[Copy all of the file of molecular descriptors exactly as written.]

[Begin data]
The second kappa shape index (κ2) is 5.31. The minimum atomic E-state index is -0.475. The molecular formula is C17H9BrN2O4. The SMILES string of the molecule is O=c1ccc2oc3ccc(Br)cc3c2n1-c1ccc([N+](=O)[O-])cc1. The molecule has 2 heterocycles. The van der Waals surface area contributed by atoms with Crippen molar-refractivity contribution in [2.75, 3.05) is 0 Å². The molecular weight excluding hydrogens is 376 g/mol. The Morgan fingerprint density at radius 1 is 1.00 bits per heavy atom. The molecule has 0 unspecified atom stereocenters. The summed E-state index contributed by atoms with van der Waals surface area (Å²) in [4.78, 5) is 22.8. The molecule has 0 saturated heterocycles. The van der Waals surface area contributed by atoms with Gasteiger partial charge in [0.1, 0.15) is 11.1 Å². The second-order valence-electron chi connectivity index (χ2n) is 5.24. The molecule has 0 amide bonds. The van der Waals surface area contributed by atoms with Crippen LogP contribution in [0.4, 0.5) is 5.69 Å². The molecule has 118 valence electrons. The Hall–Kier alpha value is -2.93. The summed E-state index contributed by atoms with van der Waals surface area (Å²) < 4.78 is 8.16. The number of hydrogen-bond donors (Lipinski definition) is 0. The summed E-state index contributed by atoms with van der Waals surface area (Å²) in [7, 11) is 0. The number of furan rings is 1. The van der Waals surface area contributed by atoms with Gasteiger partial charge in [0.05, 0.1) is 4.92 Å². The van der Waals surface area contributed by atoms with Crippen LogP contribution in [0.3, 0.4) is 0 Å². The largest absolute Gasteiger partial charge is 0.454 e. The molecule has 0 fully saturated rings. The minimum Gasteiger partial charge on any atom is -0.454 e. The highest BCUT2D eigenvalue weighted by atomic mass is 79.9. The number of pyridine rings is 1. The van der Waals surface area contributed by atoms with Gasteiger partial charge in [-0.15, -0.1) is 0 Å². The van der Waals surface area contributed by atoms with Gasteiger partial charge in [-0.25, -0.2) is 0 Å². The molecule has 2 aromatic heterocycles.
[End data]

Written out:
The second kappa shape index (κ2) is 5.31. The minimum atomic E-state index is -0.475. The molecular formula is C17H9BrN2O4. The SMILES string of the molecule is O=c1ccc2oc3ccc(Br)cc3c2n1-c1ccc([N+](=O)[O-])cc1. The molecule has 2 heterocycles. The van der Waals surface area contributed by atoms with Crippen molar-refractivity contribution in [2.75, 3.05) is 0 Å². The molecular weight excluding hydrogens is 376 g/mol. The Morgan fingerprint density at radius 1 is 1.00 bits per heavy atom. The molecule has 0 unspecified atom stereocenters. The summed E-state index contributed by atoms with van der Waals surface area (Å²) in [4.78, 5) is 22.8. The molecule has 0 saturated heterocycles. The van der Waals surface area contributed by atoms with Gasteiger partial charge in [0.1, 0.15) is 11.1 Å². The second-order valence-electron chi connectivity index (χ2n) is 5.24. The molecule has 0 amide bonds. The van der Waals surface area contributed by atoms with Crippen LogP contribution in [0.4, 0.5) is 5.69 Å². The molecule has 118 valence electrons. The Hall–Kier alpha value is -2.93. The summed E-state index contributed by atoms with van der Waals surface area (Å²) < 4.78 is 8.16. The number of hydrogen-bond donors (Lipinski definition) is 0. The summed E-state index contributed by atoms with van der Waals surface area (Å²) in [7, 11) is 0. The number of furan rings is 1. The van der Waals surface area contributed by atoms with Gasteiger partial charge in [0.05, 0.1) is 4.92 Å². The van der Waals surface area contributed by atoms with Crippen LogP contribution in [0.3, 0.4) is 0 Å². The largest absolute Gasteiger partial charge is 0.454 e. The molecule has 0 fully saturated rings. The minimum Gasteiger partial charge on any atom is -0.454 e. The highest BCUT2D eigenvalue weighted by atomic mass is 79.9. The number of pyridine rings is 1. The van der Waals surface area contributed by atoms with Gasteiger partial charge in [-0.15, -0.1) is 0 Å². The van der Waals surface area contributed by atoms with Gasteiger partial charge in [-0.25, -0.2) is 0 Å². The molecule has 2 aromatic heterocycles.